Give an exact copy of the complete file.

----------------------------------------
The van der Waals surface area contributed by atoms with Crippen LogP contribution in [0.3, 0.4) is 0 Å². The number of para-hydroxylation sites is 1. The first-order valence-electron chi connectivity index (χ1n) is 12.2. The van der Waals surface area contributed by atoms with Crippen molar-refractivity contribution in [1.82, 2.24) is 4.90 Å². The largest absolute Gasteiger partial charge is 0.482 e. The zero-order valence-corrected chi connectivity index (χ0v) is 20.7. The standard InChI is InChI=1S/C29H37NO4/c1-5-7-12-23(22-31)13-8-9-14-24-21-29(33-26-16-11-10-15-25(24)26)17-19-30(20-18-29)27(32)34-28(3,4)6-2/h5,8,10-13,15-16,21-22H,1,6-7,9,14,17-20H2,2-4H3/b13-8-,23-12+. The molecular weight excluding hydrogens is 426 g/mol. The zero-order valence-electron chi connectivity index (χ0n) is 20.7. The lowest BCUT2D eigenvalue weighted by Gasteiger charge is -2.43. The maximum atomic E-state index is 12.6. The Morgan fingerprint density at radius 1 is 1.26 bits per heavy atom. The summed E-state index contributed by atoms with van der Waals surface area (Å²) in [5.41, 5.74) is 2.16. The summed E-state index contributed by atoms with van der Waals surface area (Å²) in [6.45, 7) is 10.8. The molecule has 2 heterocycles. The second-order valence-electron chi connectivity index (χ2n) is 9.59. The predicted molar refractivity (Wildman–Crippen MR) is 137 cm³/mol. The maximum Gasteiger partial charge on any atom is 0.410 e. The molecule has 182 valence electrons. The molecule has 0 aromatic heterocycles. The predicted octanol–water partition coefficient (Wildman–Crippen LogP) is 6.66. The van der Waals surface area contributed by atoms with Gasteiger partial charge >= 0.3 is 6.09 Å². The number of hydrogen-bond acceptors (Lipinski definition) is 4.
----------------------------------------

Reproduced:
The van der Waals surface area contributed by atoms with Crippen LogP contribution in [0.3, 0.4) is 0 Å². The number of para-hydroxylation sites is 1. The first-order valence-electron chi connectivity index (χ1n) is 12.2. The van der Waals surface area contributed by atoms with Crippen molar-refractivity contribution in [1.82, 2.24) is 4.90 Å². The largest absolute Gasteiger partial charge is 0.482 e. The zero-order valence-corrected chi connectivity index (χ0v) is 20.7. The standard InChI is InChI=1S/C29H37NO4/c1-5-7-12-23(22-31)13-8-9-14-24-21-29(33-26-16-11-10-15-25(24)26)17-19-30(20-18-29)27(32)34-28(3,4)6-2/h5,8,10-13,15-16,21-22H,1,6-7,9,14,17-20H2,2-4H3/b13-8-,23-12+. The molecular weight excluding hydrogens is 426 g/mol. The zero-order valence-electron chi connectivity index (χ0n) is 20.7. The lowest BCUT2D eigenvalue weighted by Gasteiger charge is -2.43. The maximum atomic E-state index is 12.6. The Morgan fingerprint density at radius 1 is 1.26 bits per heavy atom. The summed E-state index contributed by atoms with van der Waals surface area (Å²) in [5.41, 5.74) is 2.16. The summed E-state index contributed by atoms with van der Waals surface area (Å²) in [6.45, 7) is 10.8. The molecule has 2 heterocycles. The second-order valence-electron chi connectivity index (χ2n) is 9.59. The predicted molar refractivity (Wildman–Crippen MR) is 137 cm³/mol. The maximum Gasteiger partial charge on any atom is 0.410 e. The molecule has 182 valence electrons. The molecule has 0 aromatic heterocycles. The predicted octanol–water partition coefficient (Wildman–Crippen LogP) is 6.66. The van der Waals surface area contributed by atoms with Gasteiger partial charge >= 0.3 is 6.09 Å². The number of hydrogen-bond acceptors (Lipinski definition) is 4.